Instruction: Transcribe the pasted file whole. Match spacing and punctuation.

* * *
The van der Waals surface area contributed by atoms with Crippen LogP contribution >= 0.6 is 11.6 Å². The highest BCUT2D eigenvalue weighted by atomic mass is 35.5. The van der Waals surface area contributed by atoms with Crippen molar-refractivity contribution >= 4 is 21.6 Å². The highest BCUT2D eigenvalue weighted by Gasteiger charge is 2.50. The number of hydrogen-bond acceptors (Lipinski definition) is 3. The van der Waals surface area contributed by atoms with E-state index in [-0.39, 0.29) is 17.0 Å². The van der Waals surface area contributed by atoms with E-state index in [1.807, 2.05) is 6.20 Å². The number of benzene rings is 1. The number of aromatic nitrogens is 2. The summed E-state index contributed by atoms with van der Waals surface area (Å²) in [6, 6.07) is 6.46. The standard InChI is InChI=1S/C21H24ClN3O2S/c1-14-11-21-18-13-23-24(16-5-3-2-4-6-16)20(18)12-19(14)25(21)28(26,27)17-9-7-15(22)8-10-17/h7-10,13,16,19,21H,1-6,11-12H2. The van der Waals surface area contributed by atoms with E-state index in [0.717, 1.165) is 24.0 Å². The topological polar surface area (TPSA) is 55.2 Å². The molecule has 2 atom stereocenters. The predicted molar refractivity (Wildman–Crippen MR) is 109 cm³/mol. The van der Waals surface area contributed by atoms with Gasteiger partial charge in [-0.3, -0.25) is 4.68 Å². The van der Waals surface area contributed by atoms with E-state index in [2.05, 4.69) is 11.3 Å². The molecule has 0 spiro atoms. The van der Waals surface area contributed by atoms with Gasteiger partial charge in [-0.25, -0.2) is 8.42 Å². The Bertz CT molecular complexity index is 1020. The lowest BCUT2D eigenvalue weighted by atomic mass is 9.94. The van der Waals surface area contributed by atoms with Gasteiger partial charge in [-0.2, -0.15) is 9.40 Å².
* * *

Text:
The van der Waals surface area contributed by atoms with Crippen LogP contribution >= 0.6 is 11.6 Å². The highest BCUT2D eigenvalue weighted by atomic mass is 35.5. The van der Waals surface area contributed by atoms with Crippen molar-refractivity contribution >= 4 is 21.6 Å². The highest BCUT2D eigenvalue weighted by Gasteiger charge is 2.50. The number of hydrogen-bond acceptors (Lipinski definition) is 3. The van der Waals surface area contributed by atoms with E-state index in [-0.39, 0.29) is 17.0 Å². The van der Waals surface area contributed by atoms with E-state index in [1.807, 2.05) is 6.20 Å². The number of benzene rings is 1. The number of aromatic nitrogens is 2. The summed E-state index contributed by atoms with van der Waals surface area (Å²) in [6, 6.07) is 6.46. The standard InChI is InChI=1S/C21H24ClN3O2S/c1-14-11-21-18-13-23-24(16-5-3-2-4-6-16)20(18)12-19(14)25(21)28(26,27)17-9-7-15(22)8-10-17/h7-10,13,16,19,21H,1-6,11-12H2. The van der Waals surface area contributed by atoms with E-state index in [0.717, 1.165) is 24.0 Å². The topological polar surface area (TPSA) is 55.2 Å². The molecule has 2 atom stereocenters. The predicted molar refractivity (Wildman–Crippen MR) is 109 cm³/mol. The van der Waals surface area contributed by atoms with Gasteiger partial charge in [-0.3, -0.25) is 4.68 Å². The van der Waals surface area contributed by atoms with E-state index in [2.05, 4.69) is 11.3 Å². The molecule has 0 spiro atoms. The van der Waals surface area contributed by atoms with Gasteiger partial charge in [-0.25, -0.2) is 8.42 Å². The Bertz CT molecular complexity index is 1020. The lowest BCUT2D eigenvalue weighted by atomic mass is 9.94. The van der Waals surface area contributed by atoms with Gasteiger partial charge in [-0.2, -0.15) is 9.40 Å².